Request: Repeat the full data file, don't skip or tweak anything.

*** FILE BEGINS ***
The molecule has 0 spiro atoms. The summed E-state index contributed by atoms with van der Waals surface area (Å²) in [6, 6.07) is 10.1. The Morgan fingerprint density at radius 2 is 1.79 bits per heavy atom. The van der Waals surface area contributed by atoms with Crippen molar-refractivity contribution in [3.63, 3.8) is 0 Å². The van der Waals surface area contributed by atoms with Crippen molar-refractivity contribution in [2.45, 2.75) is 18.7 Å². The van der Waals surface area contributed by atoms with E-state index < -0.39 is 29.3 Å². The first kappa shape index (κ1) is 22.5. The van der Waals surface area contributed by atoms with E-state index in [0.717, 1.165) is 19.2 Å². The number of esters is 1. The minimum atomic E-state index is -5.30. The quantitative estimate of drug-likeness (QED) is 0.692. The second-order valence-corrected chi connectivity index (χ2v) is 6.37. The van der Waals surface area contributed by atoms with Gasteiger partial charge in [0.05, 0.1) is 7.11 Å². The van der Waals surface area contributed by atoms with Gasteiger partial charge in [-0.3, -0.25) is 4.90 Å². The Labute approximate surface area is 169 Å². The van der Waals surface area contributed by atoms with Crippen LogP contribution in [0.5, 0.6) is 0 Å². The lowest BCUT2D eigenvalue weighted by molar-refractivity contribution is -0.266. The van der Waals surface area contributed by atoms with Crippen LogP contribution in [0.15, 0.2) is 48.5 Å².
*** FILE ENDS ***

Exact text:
The molecule has 0 spiro atoms. The summed E-state index contributed by atoms with van der Waals surface area (Å²) in [6, 6.07) is 10.1. The Morgan fingerprint density at radius 2 is 1.79 bits per heavy atom. The van der Waals surface area contributed by atoms with Crippen molar-refractivity contribution in [3.63, 3.8) is 0 Å². The van der Waals surface area contributed by atoms with Crippen molar-refractivity contribution in [2.45, 2.75) is 18.7 Å². The van der Waals surface area contributed by atoms with E-state index < -0.39 is 29.3 Å². The first kappa shape index (κ1) is 22.5. The van der Waals surface area contributed by atoms with E-state index in [0.717, 1.165) is 19.2 Å². The number of esters is 1. The minimum atomic E-state index is -5.30. The quantitative estimate of drug-likeness (QED) is 0.692. The second-order valence-corrected chi connectivity index (χ2v) is 6.37. The van der Waals surface area contributed by atoms with Gasteiger partial charge in [0.05, 0.1) is 7.11 Å². The van der Waals surface area contributed by atoms with Gasteiger partial charge in [-0.3, -0.25) is 4.90 Å². The Labute approximate surface area is 169 Å². The van der Waals surface area contributed by atoms with Crippen LogP contribution in [0.5, 0.6) is 0 Å². The lowest BCUT2D eigenvalue weighted by molar-refractivity contribution is -0.266. The van der Waals surface area contributed by atoms with Crippen LogP contribution in [0.15, 0.2) is 48.5 Å².